In road traffic cases, the typical situation is equally revealing. Injured passengers in a car may sue the driver of the car in which they are injured. That driver may seek to pass on the blame in CPR Part 20 proceedings to any number of other insured parties, such as another driver involved in the collision, or a local authority responsible for maintenance of the road. Again, there might be little argument as to the claimant’s entitlement for damages, but significant dispute between the insured parties as to who was to blame. It would be surprising if there could be no effective costs orders made between defendants in their contribution claims (if there was ultimately more than one) and between defendants and the third parties in the additional claims made.”2

The message from the Court of Appeal was therefore clear – the QOCS regime will apply to claims for personal injury only, and not to claims for a contribution or indemnity.

Other statutory claims

A separate question from the one posed in Wagenaar was whether or not QOCS could apply to statutory claims such as, for example, claims against the MIB.

The question of whether QOCS applied to MIB claims was specifically addressed in Howe v Motor Insurers’ Bureau [2017] EWCA Civ 932 , where the facts were as follows.

Mr. Howe was severely injured as a result of an accident whilst driving in France. A wheel had come off from a lorry and had collided with his lorry. However, it was impossible to identify the lorry from which the wheel came, or its driver, or its insurer. His claim was therefore pursued under Regulation 13 of the Motor Vehicles (Compulsory Insurance) (Information Centre and compensation Board) Regulations 2003.

Unfortunately for Mr. Howe, the claim was dismissed on the grounds of limitation. The defendant pursued their costs, averring that the claimant could not avail himself of the protection provided by the qualified one-way costs shifting provisions in CPR 44.13. The claim, it was submitted, was based upon the Regulations and was not therefore a claim for ‘damages for personal injuries’.

At first instance, the Judge (Mr. Justice Stewart) held that:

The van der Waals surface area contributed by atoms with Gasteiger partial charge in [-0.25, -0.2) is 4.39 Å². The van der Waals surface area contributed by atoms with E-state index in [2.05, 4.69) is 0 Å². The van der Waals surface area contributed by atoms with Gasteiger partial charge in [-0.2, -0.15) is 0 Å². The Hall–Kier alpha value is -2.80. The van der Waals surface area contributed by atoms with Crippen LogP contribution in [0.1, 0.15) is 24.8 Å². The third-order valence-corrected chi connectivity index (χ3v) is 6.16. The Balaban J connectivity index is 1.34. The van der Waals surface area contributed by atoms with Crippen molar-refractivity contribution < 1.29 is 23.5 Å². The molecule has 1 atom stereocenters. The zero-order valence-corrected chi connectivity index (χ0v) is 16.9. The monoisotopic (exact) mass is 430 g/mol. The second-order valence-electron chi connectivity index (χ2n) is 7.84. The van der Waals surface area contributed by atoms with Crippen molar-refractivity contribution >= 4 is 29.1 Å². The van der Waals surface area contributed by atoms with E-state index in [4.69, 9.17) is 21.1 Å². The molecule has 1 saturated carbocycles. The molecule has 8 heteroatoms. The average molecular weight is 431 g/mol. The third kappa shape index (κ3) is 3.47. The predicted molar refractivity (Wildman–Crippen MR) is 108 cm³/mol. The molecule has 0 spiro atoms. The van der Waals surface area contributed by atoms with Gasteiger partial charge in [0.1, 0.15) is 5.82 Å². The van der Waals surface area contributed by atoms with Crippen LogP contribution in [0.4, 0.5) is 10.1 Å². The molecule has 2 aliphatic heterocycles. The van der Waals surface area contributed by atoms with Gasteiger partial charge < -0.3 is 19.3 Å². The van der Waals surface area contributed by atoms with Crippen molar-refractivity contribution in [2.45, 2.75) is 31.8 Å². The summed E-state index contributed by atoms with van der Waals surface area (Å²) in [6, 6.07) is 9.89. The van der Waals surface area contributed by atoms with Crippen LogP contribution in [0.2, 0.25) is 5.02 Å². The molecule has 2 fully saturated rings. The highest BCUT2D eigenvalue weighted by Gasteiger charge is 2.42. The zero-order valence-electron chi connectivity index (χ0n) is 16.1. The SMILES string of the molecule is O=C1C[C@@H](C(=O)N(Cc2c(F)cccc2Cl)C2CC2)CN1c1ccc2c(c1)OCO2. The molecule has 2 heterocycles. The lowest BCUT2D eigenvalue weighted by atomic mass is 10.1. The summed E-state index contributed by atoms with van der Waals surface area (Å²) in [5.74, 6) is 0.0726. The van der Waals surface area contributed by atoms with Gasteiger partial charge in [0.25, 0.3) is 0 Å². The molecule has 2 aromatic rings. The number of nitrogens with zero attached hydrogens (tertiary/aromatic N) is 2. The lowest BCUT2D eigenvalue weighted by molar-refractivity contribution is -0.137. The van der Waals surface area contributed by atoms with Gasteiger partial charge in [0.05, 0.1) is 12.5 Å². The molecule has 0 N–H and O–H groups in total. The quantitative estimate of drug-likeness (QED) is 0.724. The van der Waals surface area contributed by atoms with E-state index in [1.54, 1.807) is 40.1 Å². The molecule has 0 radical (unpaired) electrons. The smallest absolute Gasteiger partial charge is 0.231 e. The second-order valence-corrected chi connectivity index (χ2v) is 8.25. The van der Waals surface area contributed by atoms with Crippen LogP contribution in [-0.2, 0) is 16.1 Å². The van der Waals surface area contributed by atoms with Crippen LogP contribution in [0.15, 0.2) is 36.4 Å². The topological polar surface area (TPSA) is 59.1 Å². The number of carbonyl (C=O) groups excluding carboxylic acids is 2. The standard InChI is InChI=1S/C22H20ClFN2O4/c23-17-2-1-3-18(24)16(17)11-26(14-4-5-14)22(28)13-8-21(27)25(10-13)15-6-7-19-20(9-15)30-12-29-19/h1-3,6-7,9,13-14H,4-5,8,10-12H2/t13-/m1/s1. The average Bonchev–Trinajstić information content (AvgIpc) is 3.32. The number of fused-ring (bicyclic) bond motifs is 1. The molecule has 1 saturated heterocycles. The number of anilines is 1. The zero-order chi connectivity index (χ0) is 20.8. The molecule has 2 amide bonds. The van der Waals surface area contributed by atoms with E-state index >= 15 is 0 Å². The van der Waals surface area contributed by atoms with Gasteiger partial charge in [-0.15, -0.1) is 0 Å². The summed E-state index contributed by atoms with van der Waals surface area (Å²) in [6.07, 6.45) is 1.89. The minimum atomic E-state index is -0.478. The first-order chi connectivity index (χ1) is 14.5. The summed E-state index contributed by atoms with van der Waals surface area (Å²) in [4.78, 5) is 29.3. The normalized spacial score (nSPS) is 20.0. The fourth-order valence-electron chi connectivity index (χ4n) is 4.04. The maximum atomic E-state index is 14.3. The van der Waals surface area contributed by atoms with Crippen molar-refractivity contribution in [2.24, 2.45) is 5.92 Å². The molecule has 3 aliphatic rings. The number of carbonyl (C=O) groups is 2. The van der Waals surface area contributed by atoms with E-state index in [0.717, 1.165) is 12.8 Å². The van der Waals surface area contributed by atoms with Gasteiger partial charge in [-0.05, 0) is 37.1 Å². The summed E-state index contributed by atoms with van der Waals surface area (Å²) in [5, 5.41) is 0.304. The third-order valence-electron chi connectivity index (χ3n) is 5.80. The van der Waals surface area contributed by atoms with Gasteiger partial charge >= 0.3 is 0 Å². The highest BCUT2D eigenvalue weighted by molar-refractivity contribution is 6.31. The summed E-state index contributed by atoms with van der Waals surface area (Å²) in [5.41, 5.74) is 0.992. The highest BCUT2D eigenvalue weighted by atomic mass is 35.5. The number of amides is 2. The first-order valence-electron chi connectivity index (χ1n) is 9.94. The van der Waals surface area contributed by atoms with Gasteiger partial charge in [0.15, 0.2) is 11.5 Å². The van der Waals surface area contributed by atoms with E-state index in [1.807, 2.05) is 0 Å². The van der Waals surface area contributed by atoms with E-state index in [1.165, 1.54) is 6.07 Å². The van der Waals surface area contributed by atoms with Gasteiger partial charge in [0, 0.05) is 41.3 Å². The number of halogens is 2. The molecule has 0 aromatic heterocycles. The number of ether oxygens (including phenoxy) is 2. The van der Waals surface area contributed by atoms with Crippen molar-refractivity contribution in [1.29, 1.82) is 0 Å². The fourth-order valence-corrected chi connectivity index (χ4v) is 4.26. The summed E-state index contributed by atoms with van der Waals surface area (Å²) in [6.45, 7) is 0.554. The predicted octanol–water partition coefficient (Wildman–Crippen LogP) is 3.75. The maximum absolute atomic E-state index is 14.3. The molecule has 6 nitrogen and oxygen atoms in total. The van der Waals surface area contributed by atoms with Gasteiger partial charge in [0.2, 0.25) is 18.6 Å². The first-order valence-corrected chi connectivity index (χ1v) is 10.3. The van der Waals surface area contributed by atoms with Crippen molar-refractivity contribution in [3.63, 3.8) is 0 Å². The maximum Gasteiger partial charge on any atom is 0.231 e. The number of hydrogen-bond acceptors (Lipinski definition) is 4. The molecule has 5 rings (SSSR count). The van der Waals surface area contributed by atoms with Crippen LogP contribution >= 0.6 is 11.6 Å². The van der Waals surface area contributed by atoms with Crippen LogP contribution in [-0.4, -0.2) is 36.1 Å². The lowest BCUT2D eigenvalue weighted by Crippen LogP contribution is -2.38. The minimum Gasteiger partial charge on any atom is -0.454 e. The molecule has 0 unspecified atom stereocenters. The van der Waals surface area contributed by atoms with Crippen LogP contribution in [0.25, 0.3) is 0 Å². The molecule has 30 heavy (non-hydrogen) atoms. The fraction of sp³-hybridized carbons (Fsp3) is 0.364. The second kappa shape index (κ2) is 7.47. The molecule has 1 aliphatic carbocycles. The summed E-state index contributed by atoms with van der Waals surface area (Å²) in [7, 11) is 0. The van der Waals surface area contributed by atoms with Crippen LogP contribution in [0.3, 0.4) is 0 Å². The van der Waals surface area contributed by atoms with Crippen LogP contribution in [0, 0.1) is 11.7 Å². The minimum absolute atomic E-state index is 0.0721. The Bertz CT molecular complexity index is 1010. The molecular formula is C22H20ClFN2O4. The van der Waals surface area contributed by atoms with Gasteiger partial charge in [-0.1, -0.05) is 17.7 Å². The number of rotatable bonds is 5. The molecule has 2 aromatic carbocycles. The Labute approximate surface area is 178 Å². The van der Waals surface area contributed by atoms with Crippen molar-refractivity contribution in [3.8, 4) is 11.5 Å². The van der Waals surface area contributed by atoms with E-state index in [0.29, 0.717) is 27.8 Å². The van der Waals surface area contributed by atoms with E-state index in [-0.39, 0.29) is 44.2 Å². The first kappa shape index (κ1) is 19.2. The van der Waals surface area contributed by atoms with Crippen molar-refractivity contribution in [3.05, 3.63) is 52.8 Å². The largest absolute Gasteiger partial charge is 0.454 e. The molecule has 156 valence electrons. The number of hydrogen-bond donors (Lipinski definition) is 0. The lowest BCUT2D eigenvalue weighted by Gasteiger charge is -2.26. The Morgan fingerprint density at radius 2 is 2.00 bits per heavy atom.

The rationale for QOCS can be said to extend to a claimant in Mr. Howe’s position. He comes fairly and squarely within the citations which I have set out above in paragraph 11, subject to whether, in relation to the Jackson report citation this is ‘personal injuries litigation’. He is a person who has suffered personal injuries and, absent QOCS, he faces enforcement of the adverse costs order obtained by the MIB, which is a well-funded defendant. If his claim does not have QOCS protection, then injured persons in situations similar to his may be deterred from bringing claims for compensation.”3

However, and despite that acknowledgment, the Judge continued:

The substance of the claim is based on the MIB’s liability to compensate the claimant under Regulation 13 of the 2003 Regulations. As I found, on the way the case was argued before me and pleaded, this is a claim under statute (judgment paragraph 82)...”4

I was not addressed in any detail about the meaning of damages, nor was I taken to any authority on something which has caused problems in previous cases. I have however reminded myself of certain passages in McGregor on Damages 19th Edition which makes it clear that damages are simply an award in money for a civil wrong and that, to retain the requirement of a wrong is entirely necessary, this being the essential feature of damages; actions claiming money under statute, where the claim is made independently of a wrong, are not actions for damages. (Paragraphs 1-001, 1-004, 1-007).

There being no breach of duty alleged against the MIB or any other wrong alleged against them, it seems to me difficult to conclude that a claim based on regulation 13 is a claim within the meaning of Rule 44.13.” 5

The claimant appealed. The issues on appeal were whether:

  1. The EU principles of equivalence and effectiveness were engaged in relation to the CPR.

  2. Reference in CPR 44.13 to "damages for personal injuries" could be interpreted, comfortably within the Marleasing principles, to include a claim for compensation under reg.13; and

  3. The appellant had claimed a sum that was "due and owing" under the Regulations.

It was held that national rules such as the CPR had to be interpreted so as to be compatible with the objective of the Directive, which meant giving effect to the principles of equivalence and effectiveness. That principle meant putting the claimant into an equivalent position to those who were claiming against an identifiable and insured driver.